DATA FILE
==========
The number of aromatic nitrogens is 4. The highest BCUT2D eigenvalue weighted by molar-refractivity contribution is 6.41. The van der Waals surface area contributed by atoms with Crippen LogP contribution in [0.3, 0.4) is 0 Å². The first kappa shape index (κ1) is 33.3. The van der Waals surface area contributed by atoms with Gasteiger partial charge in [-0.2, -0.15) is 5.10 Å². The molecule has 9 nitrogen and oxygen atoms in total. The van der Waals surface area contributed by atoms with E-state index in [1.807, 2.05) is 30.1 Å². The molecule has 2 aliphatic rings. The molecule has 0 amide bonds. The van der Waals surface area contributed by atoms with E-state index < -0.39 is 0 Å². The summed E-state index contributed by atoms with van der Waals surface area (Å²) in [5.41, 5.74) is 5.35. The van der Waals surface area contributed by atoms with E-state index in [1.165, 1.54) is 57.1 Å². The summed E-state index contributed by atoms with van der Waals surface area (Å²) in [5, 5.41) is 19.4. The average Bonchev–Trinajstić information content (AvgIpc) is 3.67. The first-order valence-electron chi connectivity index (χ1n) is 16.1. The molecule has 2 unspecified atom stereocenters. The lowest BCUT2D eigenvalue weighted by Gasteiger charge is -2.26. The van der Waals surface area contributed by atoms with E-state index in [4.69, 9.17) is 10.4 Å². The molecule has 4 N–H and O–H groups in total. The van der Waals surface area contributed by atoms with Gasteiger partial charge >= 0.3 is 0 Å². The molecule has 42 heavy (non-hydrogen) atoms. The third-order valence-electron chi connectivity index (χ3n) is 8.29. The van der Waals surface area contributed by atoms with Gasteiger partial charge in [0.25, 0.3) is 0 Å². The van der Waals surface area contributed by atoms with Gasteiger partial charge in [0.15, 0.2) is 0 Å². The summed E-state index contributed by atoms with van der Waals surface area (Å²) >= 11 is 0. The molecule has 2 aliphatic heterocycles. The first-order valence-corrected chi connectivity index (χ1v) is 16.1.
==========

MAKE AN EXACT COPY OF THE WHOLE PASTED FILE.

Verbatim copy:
The number of aromatic nitrogens is 4. The highest BCUT2D eigenvalue weighted by molar-refractivity contribution is 6.41. The van der Waals surface area contributed by atoms with Crippen LogP contribution in [0.3, 0.4) is 0 Å². The first kappa shape index (κ1) is 33.3. The van der Waals surface area contributed by atoms with Gasteiger partial charge in [-0.2, -0.15) is 5.10 Å². The molecule has 9 nitrogen and oxygen atoms in total. The van der Waals surface area contributed by atoms with E-state index in [1.807, 2.05) is 30.1 Å². The molecule has 2 aliphatic rings. The molecule has 0 amide bonds. The van der Waals surface area contributed by atoms with E-state index < -0.39 is 0 Å². The summed E-state index contributed by atoms with van der Waals surface area (Å²) in [5.41, 5.74) is 5.35. The van der Waals surface area contributed by atoms with E-state index in [1.165, 1.54) is 57.1 Å². The summed E-state index contributed by atoms with van der Waals surface area (Å²) in [5, 5.41) is 19.4. The average Bonchev–Trinajstić information content (AvgIpc) is 3.67. The first-order valence-electron chi connectivity index (χ1n) is 16.1. The molecule has 2 unspecified atom stereocenters. The lowest BCUT2D eigenvalue weighted by Gasteiger charge is -2.26. The van der Waals surface area contributed by atoms with E-state index in [4.69, 9.17) is 10.4 Å². The molecule has 4 N–H and O–H groups in total. The van der Waals surface area contributed by atoms with Gasteiger partial charge >= 0.3 is 0 Å². The molecule has 42 heavy (non-hydrogen) atoms. The third-order valence-electron chi connectivity index (χ3n) is 8.29. The van der Waals surface area contributed by atoms with Gasteiger partial charge in [0.25, 0.3) is 0 Å². The van der Waals surface area contributed by atoms with Gasteiger partial charge in [0.15, 0.2) is 0 Å². The summed E-state index contributed by atoms with van der Waals surface area (Å²) >= 11 is 0. The molecule has 2 aliphatic heterocycles. The first-order valence-corrected chi connectivity index (χ1v) is 16.1.